You can also ask how many other clients this person or team is handling at the same time. This can tell you how the marketing agency will prioritize your work. 

What KPIs do you track?

It is essential to align on key performance indicators, KPIs, before you sign on with any marketing agency. “A good agency will be able to define key performance indicators related to your specific marketing goals, and express clearly and concisely how they plan to keep track of them. Agencies who are only concerned with vanity metrics are not going to be able to demonstrate ROI,” writes one expert

Part of vetting a marketing agency is understanding how they measure success – and if those metrics support your business goals. Get specific with your questions to learn what ROI you can expect, what growth metrics you will see increase, and how publicity the marketing agency will achieve for your brand. 

How does your team collaborate with ours?

This might seem like a minor detail, but you don’t want your marketing budget wasted on endless meetings and admin. Ask the marketing agency what tools and platforms they have in place to streamline communication between your team and theirs. 

“As a client, you want your budgeted agency hours going into real work, not project management and administration, although you should anticipate that at approximately 10% of your budget will be required for project management,” said Hubspot

As you’re choosing a marketing agency, make sure to find out how often they communicate. It’s all about finding the right balance of being informed about your marketing progress, while not wasting time that could be better spent finding leads. 

What is your pricing model?

The biggest question: how much does a marketing agency cost? 

Marketing agencies have different pricing models depending on their size and services offered. Expect an agency to charge in one of these schemes:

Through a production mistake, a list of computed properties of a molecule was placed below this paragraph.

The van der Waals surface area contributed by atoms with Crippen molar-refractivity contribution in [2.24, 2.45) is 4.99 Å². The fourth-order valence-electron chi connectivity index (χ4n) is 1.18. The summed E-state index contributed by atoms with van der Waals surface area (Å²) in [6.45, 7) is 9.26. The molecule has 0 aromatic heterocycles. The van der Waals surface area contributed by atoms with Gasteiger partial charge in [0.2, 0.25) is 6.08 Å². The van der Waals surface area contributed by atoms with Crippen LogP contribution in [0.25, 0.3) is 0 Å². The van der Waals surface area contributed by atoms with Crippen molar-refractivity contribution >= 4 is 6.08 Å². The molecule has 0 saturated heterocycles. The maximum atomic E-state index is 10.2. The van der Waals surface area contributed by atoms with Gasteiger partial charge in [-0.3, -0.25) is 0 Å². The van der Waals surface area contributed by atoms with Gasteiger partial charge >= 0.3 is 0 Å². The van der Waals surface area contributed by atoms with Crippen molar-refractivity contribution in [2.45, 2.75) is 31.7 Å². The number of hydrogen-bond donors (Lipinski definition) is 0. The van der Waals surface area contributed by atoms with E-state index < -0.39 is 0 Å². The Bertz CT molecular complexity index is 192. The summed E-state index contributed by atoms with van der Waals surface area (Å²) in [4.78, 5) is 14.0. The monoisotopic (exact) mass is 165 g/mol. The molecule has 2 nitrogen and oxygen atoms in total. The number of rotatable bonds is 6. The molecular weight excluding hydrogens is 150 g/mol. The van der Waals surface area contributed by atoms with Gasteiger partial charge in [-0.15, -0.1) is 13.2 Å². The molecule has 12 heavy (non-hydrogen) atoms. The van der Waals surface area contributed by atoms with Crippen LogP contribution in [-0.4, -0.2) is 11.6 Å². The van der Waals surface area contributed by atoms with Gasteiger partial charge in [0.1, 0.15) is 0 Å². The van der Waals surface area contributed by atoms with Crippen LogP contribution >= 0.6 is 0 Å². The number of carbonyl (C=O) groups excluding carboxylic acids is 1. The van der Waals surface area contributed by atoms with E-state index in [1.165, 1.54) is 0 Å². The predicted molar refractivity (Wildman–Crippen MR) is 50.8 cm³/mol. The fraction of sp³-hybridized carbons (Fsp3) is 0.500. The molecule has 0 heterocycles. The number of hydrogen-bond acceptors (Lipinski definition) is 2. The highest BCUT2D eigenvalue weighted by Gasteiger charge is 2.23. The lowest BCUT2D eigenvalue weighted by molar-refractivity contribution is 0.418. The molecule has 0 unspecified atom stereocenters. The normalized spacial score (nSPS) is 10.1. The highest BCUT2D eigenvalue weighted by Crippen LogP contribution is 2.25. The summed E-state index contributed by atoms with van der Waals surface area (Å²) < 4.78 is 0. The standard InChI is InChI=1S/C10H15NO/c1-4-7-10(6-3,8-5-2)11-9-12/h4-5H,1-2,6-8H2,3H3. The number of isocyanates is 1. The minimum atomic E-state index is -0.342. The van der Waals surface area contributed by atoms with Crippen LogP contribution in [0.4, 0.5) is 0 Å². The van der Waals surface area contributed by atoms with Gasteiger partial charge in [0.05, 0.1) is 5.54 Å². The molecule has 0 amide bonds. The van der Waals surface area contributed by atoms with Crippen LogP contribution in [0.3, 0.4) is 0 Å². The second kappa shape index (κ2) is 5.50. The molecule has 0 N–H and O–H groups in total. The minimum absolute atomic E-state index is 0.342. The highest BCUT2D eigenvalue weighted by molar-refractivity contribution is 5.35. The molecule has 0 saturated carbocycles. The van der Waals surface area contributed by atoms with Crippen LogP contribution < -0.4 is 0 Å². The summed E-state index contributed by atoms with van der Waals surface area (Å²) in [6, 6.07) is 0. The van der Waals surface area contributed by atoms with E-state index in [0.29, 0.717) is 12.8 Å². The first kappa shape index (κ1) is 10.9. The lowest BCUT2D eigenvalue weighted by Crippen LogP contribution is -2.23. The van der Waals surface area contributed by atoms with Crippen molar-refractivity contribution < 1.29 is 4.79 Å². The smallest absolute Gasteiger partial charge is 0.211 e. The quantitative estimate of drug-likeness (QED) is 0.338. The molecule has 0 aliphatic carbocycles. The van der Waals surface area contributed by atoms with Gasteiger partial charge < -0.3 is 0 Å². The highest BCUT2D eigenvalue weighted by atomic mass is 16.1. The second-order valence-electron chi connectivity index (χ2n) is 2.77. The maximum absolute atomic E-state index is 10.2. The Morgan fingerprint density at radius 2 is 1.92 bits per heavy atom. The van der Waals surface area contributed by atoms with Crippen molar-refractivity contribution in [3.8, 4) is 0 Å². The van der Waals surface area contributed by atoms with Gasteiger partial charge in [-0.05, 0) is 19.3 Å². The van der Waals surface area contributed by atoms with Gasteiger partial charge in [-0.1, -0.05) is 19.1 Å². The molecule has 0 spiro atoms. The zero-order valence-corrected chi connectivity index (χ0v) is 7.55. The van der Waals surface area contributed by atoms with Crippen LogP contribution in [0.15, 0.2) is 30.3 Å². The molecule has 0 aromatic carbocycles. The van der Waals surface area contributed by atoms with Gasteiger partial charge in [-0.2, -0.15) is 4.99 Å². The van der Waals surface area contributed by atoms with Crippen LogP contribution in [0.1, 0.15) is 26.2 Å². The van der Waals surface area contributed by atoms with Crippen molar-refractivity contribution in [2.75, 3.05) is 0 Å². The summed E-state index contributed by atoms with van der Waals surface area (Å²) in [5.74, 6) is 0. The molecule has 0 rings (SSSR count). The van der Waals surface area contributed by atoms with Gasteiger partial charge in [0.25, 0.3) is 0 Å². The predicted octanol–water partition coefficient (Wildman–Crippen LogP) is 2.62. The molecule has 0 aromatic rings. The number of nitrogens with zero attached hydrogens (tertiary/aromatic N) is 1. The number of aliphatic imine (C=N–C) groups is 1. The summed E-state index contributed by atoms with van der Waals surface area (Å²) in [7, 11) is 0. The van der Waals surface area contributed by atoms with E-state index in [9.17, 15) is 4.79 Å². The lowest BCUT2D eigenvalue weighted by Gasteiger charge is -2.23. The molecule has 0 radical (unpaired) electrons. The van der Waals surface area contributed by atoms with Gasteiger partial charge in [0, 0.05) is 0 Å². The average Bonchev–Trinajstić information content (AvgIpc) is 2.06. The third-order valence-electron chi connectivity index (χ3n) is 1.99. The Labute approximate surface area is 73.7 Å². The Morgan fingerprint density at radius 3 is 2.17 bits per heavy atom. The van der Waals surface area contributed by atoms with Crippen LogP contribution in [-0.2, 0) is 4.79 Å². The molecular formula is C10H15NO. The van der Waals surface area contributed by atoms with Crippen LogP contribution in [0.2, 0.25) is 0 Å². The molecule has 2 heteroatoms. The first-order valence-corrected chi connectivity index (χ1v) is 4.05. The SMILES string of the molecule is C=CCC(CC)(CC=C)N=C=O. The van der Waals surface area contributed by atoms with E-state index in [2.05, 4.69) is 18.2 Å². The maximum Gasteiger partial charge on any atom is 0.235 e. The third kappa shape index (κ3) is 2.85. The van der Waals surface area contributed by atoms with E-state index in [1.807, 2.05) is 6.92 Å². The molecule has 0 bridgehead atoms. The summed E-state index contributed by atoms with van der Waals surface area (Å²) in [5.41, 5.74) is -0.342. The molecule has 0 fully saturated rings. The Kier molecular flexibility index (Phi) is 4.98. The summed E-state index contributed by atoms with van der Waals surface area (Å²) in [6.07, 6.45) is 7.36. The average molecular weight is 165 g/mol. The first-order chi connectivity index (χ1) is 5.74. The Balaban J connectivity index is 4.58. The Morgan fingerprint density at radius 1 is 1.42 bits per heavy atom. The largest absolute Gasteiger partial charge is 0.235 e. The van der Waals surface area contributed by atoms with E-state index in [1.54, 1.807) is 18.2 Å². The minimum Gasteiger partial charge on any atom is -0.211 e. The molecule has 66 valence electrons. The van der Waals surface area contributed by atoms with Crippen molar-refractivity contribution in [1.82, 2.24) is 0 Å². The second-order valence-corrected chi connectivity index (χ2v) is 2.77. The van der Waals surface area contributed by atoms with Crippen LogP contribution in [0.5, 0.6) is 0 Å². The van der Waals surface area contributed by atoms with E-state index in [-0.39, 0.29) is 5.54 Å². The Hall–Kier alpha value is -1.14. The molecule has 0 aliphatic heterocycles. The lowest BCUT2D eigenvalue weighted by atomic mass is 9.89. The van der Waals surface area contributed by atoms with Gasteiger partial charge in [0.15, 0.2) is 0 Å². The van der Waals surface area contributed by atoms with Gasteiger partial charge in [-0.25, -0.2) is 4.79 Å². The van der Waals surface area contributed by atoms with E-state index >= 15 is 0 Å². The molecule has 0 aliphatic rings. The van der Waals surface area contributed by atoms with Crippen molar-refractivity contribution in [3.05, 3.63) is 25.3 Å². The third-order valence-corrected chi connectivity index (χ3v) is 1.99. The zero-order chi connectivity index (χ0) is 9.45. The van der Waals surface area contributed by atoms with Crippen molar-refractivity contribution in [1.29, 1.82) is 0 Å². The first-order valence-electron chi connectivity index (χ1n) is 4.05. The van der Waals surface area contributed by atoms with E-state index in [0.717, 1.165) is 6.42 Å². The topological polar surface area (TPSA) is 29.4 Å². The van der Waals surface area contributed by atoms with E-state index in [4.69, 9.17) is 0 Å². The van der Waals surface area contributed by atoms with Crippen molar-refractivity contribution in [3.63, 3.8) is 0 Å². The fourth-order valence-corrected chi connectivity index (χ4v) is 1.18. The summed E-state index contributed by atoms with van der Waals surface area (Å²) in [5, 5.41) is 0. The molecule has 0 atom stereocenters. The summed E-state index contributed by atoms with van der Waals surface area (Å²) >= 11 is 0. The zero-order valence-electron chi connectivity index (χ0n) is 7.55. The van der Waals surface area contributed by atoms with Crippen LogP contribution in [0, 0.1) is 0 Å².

• Hourly-rate pricing model: the marketing agency will set an agency-wide hourly rate (also known as a blended rate), or charge different hourly rates depending what talent is on your account team (e.g., a senior designer will have a different rate than an account manager). 
  • Fixed-fee pricing model: the marketing agency will give you the number of hours required by the project , along with the hourly rate per employee, plus a fee or margin.  This fixed amount is usually billed in increments, with 25% – 50% of your bill due upfront and the rest upon completion. 
  • Value-based pricing model: you and the agency agree on a “most valuable” metric – leads, traffic, or conversion rates, for instance – and the agency prices its services on a percentage increase in that metric.

There’s no right answer for which of these pricing models is the “best option.” Ask the agency for more information about pricing from the outset so there are no surprises when you start working together.

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Get to know the author:

Alex Steeno

Alex Steeno

Alex is a growth marketing, design, and analytics expert who currently serves a portfolio of client's as either a fractional Head of Growth, Head of Analytics, and sometimes both.